One of the challenges divorcing couples must face is dividing their marital property and assigning marital debts. Hawaii law requires a division of property in divorce to be equitable, meaning that it must be fair but not necessarily equal.
Although Hawaii courts may refer to property a couple acquires after marriage as "marital property," the law in Hawaii allows a judge to divide all of a couple's property in any manner that seems fair, regardless of which spouse actually owns it or when it was acquired. If one spouse owns property before marriage, or acquires it by gift or inheritance, a court will usually treat that property as a non-marital asset and award it to the original owner in a divorce--but not always, and the judge has discretion to include that property in the division.
In many cases it is difficult to determine what property is marital and what property is not. Marital and separate property can become mixed together—sometimes called "commingling." A premarital bank account belonging to one spouse can become marital property if the other spouse makes deposits to it; a house owned by one spouse alone can become marital property if both spouses pay the mortgage and other expenses. If the spouses aren't able to decide what belongs to whom, the judge will have to decide whether or not to treat any of the commingled property as separate property belonging only to one spouse.
A couple making their own agreement can divide assets in whatever way they see fit. Some couples have a premarital agreement defining property as separate or marital; if there is a prenup, it can make dividing property much easier.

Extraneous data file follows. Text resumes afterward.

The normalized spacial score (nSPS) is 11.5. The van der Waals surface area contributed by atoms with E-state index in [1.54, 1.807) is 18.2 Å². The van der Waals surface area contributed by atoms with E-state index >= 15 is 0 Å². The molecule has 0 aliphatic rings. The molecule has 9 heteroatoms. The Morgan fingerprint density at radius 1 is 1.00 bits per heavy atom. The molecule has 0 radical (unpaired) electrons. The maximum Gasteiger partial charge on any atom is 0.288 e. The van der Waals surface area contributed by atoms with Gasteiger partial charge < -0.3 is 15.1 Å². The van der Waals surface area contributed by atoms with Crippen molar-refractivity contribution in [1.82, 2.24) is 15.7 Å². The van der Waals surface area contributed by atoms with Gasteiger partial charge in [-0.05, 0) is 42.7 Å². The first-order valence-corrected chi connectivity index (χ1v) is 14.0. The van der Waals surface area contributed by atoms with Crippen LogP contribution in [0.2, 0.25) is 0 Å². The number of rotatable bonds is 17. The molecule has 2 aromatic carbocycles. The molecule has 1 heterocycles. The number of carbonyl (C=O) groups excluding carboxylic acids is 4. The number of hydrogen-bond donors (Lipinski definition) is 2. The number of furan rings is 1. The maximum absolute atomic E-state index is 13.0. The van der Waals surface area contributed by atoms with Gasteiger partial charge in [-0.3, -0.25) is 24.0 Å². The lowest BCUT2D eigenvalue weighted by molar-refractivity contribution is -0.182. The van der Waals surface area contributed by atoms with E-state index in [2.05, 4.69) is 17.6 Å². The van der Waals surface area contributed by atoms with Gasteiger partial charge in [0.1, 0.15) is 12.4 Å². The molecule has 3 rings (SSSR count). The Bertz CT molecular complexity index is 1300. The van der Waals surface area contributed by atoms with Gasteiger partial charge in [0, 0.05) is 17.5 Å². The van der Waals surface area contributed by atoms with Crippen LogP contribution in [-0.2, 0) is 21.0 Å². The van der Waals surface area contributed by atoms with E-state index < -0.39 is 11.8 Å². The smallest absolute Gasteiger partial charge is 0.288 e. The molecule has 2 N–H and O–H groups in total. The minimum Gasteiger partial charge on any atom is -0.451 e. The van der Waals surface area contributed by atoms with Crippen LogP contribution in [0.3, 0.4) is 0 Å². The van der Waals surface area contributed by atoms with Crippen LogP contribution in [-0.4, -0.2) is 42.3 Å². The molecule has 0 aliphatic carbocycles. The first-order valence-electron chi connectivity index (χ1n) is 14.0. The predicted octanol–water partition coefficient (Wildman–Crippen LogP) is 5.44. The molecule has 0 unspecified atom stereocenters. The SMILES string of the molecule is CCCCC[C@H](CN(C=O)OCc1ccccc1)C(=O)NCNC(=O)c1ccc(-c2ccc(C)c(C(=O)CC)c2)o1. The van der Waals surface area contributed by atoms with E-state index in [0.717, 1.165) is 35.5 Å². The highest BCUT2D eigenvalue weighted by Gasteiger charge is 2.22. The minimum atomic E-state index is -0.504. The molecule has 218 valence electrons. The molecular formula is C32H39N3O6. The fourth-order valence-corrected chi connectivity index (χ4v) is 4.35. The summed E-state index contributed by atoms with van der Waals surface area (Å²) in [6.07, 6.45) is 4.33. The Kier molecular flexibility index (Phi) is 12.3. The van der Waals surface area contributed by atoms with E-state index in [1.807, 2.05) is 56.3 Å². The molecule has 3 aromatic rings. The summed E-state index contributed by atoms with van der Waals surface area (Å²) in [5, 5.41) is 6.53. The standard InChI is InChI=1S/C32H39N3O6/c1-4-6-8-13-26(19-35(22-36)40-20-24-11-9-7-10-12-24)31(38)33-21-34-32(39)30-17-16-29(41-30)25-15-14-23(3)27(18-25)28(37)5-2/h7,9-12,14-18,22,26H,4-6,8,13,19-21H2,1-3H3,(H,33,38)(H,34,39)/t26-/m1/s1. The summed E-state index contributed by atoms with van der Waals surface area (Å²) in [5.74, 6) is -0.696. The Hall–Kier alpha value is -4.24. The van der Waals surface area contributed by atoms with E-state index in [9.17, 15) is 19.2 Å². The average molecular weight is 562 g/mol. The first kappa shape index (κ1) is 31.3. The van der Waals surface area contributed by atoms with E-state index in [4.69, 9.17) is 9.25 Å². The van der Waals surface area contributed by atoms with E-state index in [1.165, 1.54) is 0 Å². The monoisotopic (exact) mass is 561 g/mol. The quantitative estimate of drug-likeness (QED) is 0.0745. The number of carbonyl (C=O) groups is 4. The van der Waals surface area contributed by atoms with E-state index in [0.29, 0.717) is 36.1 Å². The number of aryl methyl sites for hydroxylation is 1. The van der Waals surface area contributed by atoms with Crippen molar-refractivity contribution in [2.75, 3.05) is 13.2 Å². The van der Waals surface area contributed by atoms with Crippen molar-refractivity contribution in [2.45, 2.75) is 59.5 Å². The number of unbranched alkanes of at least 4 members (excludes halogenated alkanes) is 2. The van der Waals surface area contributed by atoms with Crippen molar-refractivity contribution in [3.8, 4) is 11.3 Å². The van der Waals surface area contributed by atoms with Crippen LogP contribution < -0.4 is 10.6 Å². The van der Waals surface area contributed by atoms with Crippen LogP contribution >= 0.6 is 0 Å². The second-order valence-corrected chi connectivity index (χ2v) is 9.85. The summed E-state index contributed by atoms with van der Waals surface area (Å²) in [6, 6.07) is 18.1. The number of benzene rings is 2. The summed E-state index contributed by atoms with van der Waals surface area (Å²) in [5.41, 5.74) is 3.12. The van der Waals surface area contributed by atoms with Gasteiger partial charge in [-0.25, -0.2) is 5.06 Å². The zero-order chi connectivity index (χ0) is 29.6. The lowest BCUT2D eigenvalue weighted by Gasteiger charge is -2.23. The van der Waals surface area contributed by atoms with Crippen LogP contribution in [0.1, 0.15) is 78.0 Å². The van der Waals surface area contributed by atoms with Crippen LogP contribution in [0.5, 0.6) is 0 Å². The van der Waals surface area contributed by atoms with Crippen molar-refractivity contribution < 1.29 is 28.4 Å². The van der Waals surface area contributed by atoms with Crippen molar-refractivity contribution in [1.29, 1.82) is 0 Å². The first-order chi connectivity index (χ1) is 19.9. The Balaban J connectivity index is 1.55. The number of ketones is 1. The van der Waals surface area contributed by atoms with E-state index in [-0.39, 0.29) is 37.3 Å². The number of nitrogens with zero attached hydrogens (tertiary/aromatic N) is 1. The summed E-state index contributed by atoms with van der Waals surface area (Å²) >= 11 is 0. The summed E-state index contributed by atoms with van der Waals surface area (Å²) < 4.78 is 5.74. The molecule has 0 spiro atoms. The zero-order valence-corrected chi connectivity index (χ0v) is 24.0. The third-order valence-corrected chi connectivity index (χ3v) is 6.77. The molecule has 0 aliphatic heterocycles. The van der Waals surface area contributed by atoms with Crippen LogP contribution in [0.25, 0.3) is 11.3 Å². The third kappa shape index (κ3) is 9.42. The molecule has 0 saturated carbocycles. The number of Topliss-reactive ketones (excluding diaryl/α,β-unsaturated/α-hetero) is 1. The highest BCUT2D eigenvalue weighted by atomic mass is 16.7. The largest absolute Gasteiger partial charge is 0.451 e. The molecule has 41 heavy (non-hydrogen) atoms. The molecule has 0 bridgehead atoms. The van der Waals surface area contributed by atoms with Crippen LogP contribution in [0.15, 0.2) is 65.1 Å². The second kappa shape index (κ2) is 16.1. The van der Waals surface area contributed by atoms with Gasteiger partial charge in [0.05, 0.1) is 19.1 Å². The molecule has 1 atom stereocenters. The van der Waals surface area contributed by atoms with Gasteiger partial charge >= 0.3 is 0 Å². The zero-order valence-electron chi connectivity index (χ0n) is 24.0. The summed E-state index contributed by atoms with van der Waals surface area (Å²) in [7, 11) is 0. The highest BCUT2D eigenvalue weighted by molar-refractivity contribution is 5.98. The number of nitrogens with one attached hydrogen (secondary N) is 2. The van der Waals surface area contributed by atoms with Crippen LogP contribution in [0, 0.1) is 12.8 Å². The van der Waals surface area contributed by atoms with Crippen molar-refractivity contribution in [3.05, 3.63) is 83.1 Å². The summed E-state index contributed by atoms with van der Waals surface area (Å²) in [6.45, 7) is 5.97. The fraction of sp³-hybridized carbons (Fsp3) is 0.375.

The spouses—or the court if the spouses can't agree – generally assign a monetary value to each item of property. Appraisals can help a couple determine the value of real property as well as items like antiques or artwork. Retirement assets can be very difficult to evaluate and may require the assistance of an actuary, C.P.A., or other financial analyst.
Spouses can divide assets by assigning certain items to each spouse, or by selling property and dividing the proceeds. They can also agree to hold property together—this isn't a very attractive option for many people, because it requires an ongoing financial entangelement, but some couples agree to keep the family home until children are out of school. Others may keep investment property in hopes it will increase in value.
The couple must also assign all debt accrued during the marriage, including mortgages, car loans, and credit card debts, to one spouse or the other.
If the couple can't agree on how to divide property and debts, a judge will decide, taking into account all of the circumstances of the case. Examples of factors a court might consider include:
While Hawaii does not grant divorce based on fault, a judge may consider fault in dividing property. This is particularly true of misconduct affecting the property available for distribution, such as gambling or drug use. There is no fixed formula for determining what is equitable; every case depends on the individual facts and circumstances.